What it’s like to be an Ice Rink Marshal in London at Christmas
- Molly Lipson trained as a figure skater and even appeared in Christmas pantomimes on ice.
- In 2017, she applied to become a Marshal on a winter outdoor ice rink in central London.
- This is what the work looks like from November to January.
I started figure skating lessons at my local rink when I was 14 years old.
But once I progressed to private lessons with a trainer I realized my feet weren’t quite doing what I wanted them to do, my hip flexors were too tight for training. required by skating, and I was too scared to jump very high off the ice.
I started skating because I thought I would be good at it. But when I first started training I loved it because I wasn’t. It helped me cope with the pressures of school and I met a lot of good friends.
Despite all of this, I maintained a consistent training schedule for eight years, skating two to four times a week. I competed in 2008 and passed my NISA level one skating test.
But I didn’t compete beyond that. I preferred to be in the background of the Christmas pantomimes on ice, in the roles of Cinderella in 2007 and Peter Pan in 2008, where I melted into the background and just had fun.
I almost completely stopped skating when I moved to college in 2012. I tried to continue in my freshman year, but there was no rink nearby. Finally, I gave up.
I only came back for a three month stay a few years later while working for a social enterprise as an account manager which made me miserable. I hated it and tried to rekindle the escape I felt as a teenager.
But in 2017, the year after I graduated, a friend who I had skated with for years as a child encouraged me to apply to work at the large outdoor rink in central London where she was already working. for a few years.
To be selected, you must be a qualified skater available for seasonal work. When I got it, the ice first aid workout was my first skating in three years. It was exhilarating. I’m currently working on it for my fourth season.
In the application process, we were asked to upload a video of ourselves skating.
You need to have your own pair of skates and be able to skate forward, stop, and help people get up after a fall. The fact that I struggled to unhook a twin axle was not an obstacle.
The ice rink opens between November and January. The teams are either for the morning sessions or for the afternoon and evening, each lasting six to nine hours. Each session starts on time.
When we get to the rink, we choose a number that dictates the order in which we turn between being on the ice or renting skates.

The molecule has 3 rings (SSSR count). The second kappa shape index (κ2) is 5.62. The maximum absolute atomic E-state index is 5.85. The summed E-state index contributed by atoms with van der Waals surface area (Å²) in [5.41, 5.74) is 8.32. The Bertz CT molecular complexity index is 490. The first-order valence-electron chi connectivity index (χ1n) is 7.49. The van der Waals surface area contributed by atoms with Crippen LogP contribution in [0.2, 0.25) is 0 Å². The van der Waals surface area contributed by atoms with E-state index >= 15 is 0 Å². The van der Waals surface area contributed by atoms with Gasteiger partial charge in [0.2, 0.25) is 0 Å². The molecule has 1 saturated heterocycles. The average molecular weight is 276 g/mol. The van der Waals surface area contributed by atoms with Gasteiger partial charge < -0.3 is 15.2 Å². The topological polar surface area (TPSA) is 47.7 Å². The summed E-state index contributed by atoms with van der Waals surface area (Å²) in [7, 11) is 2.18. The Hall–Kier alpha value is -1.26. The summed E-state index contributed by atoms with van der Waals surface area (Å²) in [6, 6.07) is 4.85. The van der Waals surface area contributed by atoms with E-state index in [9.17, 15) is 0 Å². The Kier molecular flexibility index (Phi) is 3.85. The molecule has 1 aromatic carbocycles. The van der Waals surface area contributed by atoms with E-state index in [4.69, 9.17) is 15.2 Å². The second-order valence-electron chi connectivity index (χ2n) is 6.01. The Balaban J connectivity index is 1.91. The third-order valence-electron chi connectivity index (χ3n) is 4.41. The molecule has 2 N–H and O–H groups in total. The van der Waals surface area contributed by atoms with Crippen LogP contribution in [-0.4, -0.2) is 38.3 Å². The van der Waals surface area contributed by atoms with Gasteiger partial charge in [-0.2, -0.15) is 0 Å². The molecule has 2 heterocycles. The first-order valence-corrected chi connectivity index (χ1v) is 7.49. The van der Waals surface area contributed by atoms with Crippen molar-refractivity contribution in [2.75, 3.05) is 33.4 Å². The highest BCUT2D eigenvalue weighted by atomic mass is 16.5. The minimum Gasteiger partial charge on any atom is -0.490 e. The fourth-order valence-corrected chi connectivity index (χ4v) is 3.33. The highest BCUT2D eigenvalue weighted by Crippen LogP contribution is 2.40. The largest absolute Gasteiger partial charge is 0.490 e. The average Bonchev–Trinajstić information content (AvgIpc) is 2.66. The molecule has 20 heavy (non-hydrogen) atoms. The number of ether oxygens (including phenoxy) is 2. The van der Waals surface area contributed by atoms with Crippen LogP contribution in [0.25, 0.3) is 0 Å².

Most sessions are sold out or almost sold out, so during each there are usually around 200 members of the public and five commissioners on the ice.
We skate making sure people are heading in the right direction and removing anyone who is skating dangerously. We help people take their first steps on the ice if they have never skated before. We especially help young children.
Sometimes we take on an unofficial coaching role if someone asks us how to turn or skate backwards, and we offer advice for those who want to improve their speed or stability. We can also act as physical cords in the event of an accident, liaise with the first aid team and transport people off the ice at the end of the session.
When renting skates, we have between 15 and 20 minutes to exchange the shoes of people entering for skates and vice versa for those leaving the rink. Sometimes that involves tying children’s laces and all too often helping a parent determine their child’s shoe size.
Everyone who works at the rink is solid skaters who come from many disciplines. I am one of the few figure skaters, but there are also hockey players, ice dancers, freestylers and self-taught amateurs.
Most of us are obsessed with skating. I often work evenings and see marshals who worked in the morning staying long after their shift is over to practice. Because we all share a love for a sport that many of us no longer seriously participate in, the atmosphere is fun, joyful and exciting, with a great sense of community and camaraderie.
Our salary is Living wage in London, but because shifts don’t take a full day, and there is the option of working weekends, many of us take on this role in addition to studying or other jobs.
When I started I tended to work in the morning as I was teaching Spanish after school hours. Now I work at the rink in the evenings so I can continue to freelance writing during the day. It can be exhausting, but I love it. It’s the only time I can still skate and the main time of the year I spend with my wonderful colleagues.
When I’m on the ice, I’d rather glide slowly than attempt tricky jumps that I’ve spent eight years trying to perfect.
(Editor’s Note: Lipson has asked to keep the rink where she works anonymous for privacy reasons, but Insider has verified her job.)